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One of the things I like about Robert is his gusto for life. I think he’s game for just about anything. Before I even left Germany, we discussed one of the things he thought I must do – experience Mardi Gras. I wouldn’t be there during the main celebrations, but it would still be the Mardi Gras season. And, he explained, people celebrate Mardi Gras during the entire season, which runs from Epiphany (January 6) until Ash Wednesday. Would I like him to host a ball? A ball, to me, is some huge gathering in a ballroom big enough for at least a hundred people, with some sort of band or orchestra, and where people dance. Not so in Louisiana.

So, Robert had begun teaching me about Mardi Gras even before I left Germany. A ball, he said, is simply a gathering where all the participants wear formal attire, and may or may not wear masks. They do wear evening gowns and tuxedos. But there doesn’t necessarily have to be dancing at all, nor does there need to be live music, nor does it need to be in a ballroom. We could have a ball in his home! Knowing Robert, I was sure of that, but I don’t possess an evening gown. So we settled on a party. Less formal, but we’d still have fun. “Can you make a King Cake?” he asked. I had never heard of King Cake, but I promised him that I would try and make one. I love baking, and I, like Robert, will try almost anything within my power to do. I looked up recipes for King Cake online. Making this cake looked difficult, but doable.

I learn throughout this day how Mardi Gras is similar, yet also quite different from Karneval in Germany. They both have a long season, but in Germany it begins on November 11 at 11:11 am. I have no idea why, but that’s the way it’s done. In Louisiana it begins on January 6. In both places people wear costumes, but the costumes are very different in Germany. In Germany the idea is to look ridiculous, so people get dressed up as pigs, or Miss Piggy, or Kermit the Frog, or Donald Trump, or a clown, or whatever. Instead of wearing masks, they paint their faces. In both places there is partying all the way through the season, and in both places there are organizations sponsoring these parties as well as designing and creating their float for the parade. It’s as though there were a sort of template – an outline – for the season, but the layouts differ entirely, depending on where they celebrate. In Germany there is no such thing as King Cake, although people eat other cake-like things throughout the season. As soon as Ash Wednesday hits, these items are no longer available. And so it is with King Cake. When I lived in Belgium, I discovered something called galette des rois, a sort of cake filled with a bean. I read that they’re now filled with things like Disney figres. This cake is eaten on January 6, Epiphany, the day celebrating the visit of the three Magi to Jesus. Galette des rois is a cake eaten in many of the traditionally Catholic European countries and Mexico, so it is logical that this custom should have spread along with French and Spanish people to Louisiana.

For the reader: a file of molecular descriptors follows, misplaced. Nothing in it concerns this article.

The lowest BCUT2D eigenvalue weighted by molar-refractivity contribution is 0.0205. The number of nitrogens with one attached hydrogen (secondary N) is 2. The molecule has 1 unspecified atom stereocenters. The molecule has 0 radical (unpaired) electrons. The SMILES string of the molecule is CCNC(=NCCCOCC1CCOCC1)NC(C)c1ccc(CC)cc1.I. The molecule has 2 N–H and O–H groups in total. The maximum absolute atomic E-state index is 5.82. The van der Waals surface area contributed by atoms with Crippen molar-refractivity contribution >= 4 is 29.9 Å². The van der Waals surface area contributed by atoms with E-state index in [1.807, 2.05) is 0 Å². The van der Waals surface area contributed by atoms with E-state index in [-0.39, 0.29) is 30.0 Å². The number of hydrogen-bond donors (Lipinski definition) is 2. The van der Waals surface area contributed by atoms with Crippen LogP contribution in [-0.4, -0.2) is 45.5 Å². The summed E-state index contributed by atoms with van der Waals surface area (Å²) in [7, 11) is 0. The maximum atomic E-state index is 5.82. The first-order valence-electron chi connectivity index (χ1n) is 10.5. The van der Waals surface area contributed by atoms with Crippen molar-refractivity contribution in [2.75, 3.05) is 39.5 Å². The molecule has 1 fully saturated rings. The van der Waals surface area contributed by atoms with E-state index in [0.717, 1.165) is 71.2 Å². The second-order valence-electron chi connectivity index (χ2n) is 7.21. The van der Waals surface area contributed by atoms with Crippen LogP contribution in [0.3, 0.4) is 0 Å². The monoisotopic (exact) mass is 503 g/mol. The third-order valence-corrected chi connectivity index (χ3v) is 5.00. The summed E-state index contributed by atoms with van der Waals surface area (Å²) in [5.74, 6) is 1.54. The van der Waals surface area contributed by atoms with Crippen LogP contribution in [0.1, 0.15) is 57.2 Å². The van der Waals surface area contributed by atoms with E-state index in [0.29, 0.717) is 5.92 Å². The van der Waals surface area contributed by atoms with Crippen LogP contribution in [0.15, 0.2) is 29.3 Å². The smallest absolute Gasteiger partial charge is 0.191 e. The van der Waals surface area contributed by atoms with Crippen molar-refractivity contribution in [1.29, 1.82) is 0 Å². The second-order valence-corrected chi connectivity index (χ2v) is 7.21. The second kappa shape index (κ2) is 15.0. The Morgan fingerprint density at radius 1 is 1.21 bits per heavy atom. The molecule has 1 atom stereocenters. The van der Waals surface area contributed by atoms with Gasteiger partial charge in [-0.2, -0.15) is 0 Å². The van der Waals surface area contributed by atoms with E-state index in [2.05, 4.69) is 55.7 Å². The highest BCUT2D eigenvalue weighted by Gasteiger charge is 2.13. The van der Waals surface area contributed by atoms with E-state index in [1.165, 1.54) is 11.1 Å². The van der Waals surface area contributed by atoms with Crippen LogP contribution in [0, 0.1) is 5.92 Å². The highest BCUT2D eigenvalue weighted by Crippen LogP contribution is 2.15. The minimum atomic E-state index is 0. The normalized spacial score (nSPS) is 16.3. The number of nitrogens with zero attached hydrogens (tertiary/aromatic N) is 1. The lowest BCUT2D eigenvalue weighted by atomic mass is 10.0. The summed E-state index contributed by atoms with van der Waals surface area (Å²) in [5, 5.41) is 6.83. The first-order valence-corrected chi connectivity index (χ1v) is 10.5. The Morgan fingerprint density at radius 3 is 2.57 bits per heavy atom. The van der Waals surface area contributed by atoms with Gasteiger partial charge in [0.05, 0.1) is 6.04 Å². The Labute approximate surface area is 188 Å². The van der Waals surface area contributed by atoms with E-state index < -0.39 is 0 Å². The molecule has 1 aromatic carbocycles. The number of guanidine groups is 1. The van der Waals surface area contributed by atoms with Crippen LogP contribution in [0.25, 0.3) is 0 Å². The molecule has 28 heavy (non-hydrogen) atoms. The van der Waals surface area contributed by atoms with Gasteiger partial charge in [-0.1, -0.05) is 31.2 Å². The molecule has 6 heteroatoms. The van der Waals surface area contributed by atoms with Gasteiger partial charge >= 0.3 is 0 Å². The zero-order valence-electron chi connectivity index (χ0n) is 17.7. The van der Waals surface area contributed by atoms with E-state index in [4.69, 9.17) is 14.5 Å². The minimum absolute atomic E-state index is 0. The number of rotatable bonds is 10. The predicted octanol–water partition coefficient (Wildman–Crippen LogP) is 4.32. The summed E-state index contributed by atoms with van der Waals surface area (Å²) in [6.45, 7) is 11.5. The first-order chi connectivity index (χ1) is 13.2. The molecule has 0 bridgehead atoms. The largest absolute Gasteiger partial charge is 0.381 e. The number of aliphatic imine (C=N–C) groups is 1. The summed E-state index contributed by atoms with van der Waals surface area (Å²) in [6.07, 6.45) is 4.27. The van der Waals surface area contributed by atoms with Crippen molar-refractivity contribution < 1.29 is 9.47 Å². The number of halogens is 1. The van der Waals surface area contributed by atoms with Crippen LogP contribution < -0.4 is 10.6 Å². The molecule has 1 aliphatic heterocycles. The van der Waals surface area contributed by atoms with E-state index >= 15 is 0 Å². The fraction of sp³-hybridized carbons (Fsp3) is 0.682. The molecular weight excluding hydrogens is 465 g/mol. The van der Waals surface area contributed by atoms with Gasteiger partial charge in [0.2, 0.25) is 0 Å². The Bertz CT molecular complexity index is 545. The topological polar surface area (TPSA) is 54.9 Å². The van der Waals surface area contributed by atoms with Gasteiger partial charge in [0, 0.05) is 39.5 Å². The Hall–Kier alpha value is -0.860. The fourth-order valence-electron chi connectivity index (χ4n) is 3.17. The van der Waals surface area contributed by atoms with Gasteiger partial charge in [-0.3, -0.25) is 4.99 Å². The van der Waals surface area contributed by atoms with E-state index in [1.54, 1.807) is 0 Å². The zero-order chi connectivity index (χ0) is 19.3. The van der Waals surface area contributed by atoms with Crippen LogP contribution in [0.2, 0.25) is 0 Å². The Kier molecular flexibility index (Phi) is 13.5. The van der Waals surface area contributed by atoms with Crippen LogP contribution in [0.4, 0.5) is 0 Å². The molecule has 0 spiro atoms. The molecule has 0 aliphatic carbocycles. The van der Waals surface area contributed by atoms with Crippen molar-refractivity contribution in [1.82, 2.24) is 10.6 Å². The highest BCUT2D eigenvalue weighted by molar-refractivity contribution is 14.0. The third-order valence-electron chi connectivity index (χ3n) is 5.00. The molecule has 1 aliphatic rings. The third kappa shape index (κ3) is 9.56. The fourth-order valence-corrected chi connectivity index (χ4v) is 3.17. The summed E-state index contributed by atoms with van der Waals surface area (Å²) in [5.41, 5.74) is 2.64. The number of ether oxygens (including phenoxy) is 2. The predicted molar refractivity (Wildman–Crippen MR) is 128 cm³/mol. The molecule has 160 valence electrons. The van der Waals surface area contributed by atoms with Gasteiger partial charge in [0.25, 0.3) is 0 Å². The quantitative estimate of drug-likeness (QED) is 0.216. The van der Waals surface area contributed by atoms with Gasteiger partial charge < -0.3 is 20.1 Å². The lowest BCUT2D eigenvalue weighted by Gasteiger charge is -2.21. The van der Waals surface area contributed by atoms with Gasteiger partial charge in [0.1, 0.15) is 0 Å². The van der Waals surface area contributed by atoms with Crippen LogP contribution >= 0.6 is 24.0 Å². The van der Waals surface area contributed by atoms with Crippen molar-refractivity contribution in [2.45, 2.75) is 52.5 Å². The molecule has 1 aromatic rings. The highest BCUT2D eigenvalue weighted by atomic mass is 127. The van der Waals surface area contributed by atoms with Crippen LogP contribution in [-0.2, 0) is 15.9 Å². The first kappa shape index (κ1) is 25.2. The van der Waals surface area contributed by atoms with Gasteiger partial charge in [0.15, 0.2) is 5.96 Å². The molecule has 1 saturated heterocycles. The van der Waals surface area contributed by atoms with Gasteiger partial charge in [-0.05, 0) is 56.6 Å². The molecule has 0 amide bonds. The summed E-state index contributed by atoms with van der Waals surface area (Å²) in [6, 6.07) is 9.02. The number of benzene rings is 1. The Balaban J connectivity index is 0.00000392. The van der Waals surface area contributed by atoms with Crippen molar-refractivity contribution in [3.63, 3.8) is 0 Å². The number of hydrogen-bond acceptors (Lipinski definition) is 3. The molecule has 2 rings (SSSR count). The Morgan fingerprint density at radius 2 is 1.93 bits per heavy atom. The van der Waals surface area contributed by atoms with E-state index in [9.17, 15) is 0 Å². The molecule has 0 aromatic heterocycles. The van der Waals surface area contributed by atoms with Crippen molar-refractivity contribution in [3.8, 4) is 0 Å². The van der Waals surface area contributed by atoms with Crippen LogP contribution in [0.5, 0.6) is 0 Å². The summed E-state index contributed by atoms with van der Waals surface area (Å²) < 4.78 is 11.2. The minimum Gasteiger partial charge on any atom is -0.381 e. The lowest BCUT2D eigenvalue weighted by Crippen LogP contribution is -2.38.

Saturday morning we go shopping for the ingredients listed in my online recipe on my cell phone. I see you need yellow, green and purple colored sugar. The supermarket has the green and purple but has run out of yellow, so I have to settle for another kind of yellow sugared decoration. Robert is not dismayed. “It will have your distinct touch,” he say.

Making this King Cake is a huge project. I need to make a yeast-based cake batter, and the batter takes a couple of hours to rise the two times necessary. Finally, the cake is ready to bake – two long ropes, one filled with apples, cinnamon and pecans, and the other with a cream-cheese filling. I manage to twist it into a sort of wreath-shape. Into the oven. Then, when it is baked, it has to cool before I can decorate it and hide a plastic baby Jesus figure inside. The person who gets the figure is supposed to provide the next King Cake. And to have good luck for the coming year.

Finally, late in the afternoon, the cake is done! It looks pretty much like the ones in the photos, just not professional. Still, I’m pretty proud of myself! I did it!

My King Cake

“Now we have to decorate and set out food for the party,” Robert says. I have no idea how to decorate for a Mardi Gras party, but Robert knows and has exactly what is needed. It’s fun placing little chains of gold, purple and green beads everywhere. I ask what the colors symbolize. “No idea,” Robert says. Not satisfied with this answer, I Google the answer. Purple is for justice, green for faith and gold for power. This explanation was arbitrarily chosen in relatively recent history, however, in 1892, by the Rex – the Mardi Gras king for that year.